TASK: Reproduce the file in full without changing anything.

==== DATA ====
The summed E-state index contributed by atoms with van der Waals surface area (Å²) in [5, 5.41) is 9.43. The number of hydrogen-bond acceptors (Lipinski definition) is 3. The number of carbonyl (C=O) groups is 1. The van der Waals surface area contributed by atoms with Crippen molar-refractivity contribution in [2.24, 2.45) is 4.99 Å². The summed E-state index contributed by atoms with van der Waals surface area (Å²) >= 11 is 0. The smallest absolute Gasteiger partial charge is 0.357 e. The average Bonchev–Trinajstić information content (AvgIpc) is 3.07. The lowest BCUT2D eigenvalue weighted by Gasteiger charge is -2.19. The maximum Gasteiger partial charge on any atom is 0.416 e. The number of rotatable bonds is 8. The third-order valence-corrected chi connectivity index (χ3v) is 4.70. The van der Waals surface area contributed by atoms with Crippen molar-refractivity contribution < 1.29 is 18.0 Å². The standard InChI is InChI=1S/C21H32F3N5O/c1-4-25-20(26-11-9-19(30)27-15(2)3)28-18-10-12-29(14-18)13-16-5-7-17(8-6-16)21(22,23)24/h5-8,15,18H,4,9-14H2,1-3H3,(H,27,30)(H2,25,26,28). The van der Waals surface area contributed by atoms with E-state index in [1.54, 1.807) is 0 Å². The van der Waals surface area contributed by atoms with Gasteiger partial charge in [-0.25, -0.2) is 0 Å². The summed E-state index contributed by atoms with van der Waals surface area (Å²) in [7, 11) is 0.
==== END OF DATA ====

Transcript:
The summed E-state index contributed by atoms with van der Waals surface area (Å²) in [5, 5.41) is 9.43. The number of hydrogen-bond acceptors (Lipinski definition) is 3. The number of carbonyl (C=O) groups is 1. The van der Waals surface area contributed by atoms with Crippen molar-refractivity contribution in [2.24, 2.45) is 4.99 Å². The summed E-state index contributed by atoms with van der Waals surface area (Å²) >= 11 is 0. The smallest absolute Gasteiger partial charge is 0.357 e. The average Bonchev–Trinajstić information content (AvgIpc) is 3.07. The lowest BCUT2D eigenvalue weighted by Gasteiger charge is -2.19. The maximum Gasteiger partial charge on any atom is 0.416 e. The number of rotatable bonds is 8. The third-order valence-corrected chi connectivity index (χ3v) is 4.70. The van der Waals surface area contributed by atoms with Crippen molar-refractivity contribution < 1.29 is 18.0 Å². The standard InChI is InChI=1S/C21H32F3N5O/c1-4-25-20(26-11-9-19(30)27-15(2)3)28-18-10-12-29(14-18)13-16-5-7-17(8-6-16)21(22,23)24/h5-8,15,18H,4,9-14H2,1-3H3,(H,27,30)(H2,25,26,28). The van der Waals surface area contributed by atoms with E-state index in [1.54, 1.807) is 0 Å². The van der Waals surface area contributed by atoms with Gasteiger partial charge in [-0.25, -0.2) is 0 Å². The summed E-state index contributed by atoms with van der Waals surface area (Å²) in [7, 11) is 0.